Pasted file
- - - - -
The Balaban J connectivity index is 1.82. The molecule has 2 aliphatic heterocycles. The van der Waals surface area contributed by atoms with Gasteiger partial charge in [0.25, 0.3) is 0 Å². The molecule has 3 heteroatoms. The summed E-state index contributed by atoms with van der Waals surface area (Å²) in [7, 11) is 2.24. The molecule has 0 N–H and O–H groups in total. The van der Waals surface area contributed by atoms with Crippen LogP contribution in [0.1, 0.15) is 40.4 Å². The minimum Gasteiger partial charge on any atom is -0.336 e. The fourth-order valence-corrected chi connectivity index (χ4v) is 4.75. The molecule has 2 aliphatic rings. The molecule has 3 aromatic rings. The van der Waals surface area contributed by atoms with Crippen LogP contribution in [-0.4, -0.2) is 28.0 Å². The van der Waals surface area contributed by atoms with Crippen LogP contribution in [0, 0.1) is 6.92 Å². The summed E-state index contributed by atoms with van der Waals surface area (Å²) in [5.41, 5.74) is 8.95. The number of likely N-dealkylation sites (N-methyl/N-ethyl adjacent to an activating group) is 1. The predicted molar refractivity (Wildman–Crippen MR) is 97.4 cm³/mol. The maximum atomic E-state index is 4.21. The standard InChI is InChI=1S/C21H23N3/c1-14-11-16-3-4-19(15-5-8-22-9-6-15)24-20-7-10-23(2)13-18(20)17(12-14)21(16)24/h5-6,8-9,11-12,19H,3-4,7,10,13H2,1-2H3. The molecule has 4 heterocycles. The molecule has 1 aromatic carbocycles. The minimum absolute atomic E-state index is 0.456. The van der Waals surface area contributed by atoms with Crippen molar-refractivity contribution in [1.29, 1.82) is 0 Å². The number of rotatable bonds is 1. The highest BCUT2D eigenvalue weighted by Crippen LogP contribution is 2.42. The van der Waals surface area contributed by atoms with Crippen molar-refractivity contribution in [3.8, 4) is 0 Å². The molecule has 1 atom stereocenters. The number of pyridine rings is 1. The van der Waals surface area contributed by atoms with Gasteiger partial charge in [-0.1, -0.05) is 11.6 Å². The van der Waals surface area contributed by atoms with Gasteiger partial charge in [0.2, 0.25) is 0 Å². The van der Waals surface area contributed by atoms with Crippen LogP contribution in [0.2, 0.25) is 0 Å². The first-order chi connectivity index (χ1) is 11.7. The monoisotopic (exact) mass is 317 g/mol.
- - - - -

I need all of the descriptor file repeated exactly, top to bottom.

The Balaban J connectivity index is 1.82. The molecule has 2 aliphatic heterocycles. The van der Waals surface area contributed by atoms with Gasteiger partial charge in [0.25, 0.3) is 0 Å². The molecule has 3 heteroatoms. The summed E-state index contributed by atoms with van der Waals surface area (Å²) in [7, 11) is 2.24. The molecule has 0 N–H and O–H groups in total. The van der Waals surface area contributed by atoms with Crippen LogP contribution in [0.1, 0.15) is 40.4 Å². The minimum Gasteiger partial charge on any atom is -0.336 e. The fourth-order valence-corrected chi connectivity index (χ4v) is 4.75. The molecule has 2 aliphatic rings. The molecule has 3 aromatic rings. The van der Waals surface area contributed by atoms with Crippen LogP contribution in [-0.4, -0.2) is 28.0 Å². The van der Waals surface area contributed by atoms with Crippen LogP contribution in [0, 0.1) is 6.92 Å². The summed E-state index contributed by atoms with van der Waals surface area (Å²) in [5.41, 5.74) is 8.95. The number of likely N-dealkylation sites (N-methyl/N-ethyl adjacent to an activating group) is 1. The predicted molar refractivity (Wildman–Crippen MR) is 97.4 cm³/mol. The maximum atomic E-state index is 4.21. The standard InChI is InChI=1S/C21H23N3/c1-14-11-16-3-4-19(15-5-8-22-9-6-15)24-20-7-10-23(2)13-18(20)17(12-14)21(16)24/h5-6,8-9,11-12,19H,3-4,7,10,13H2,1-2H3. The molecule has 4 heterocycles. The molecule has 1 aromatic carbocycles. The minimum absolute atomic E-state index is 0.456. The van der Waals surface area contributed by atoms with Crippen molar-refractivity contribution in [1.29, 1.82) is 0 Å². The number of rotatable bonds is 1. The highest BCUT2D eigenvalue weighted by Crippen LogP contribution is 2.42. The van der Waals surface area contributed by atoms with Crippen molar-refractivity contribution in [3.8, 4) is 0 Å². The molecule has 1 atom stereocenters. The number of pyridine rings is 1. The van der Waals surface area contributed by atoms with Gasteiger partial charge in [-0.1, -0.05) is 11.6 Å². The van der Waals surface area contributed by atoms with Gasteiger partial charge in [0.2, 0.25) is 0 Å². The van der Waals surface area contributed by atoms with Crippen LogP contribution in [0.2, 0.25) is 0 Å². The first-order chi connectivity index (χ1) is 11.7. The monoisotopic (exact) mass is 317 g/mol.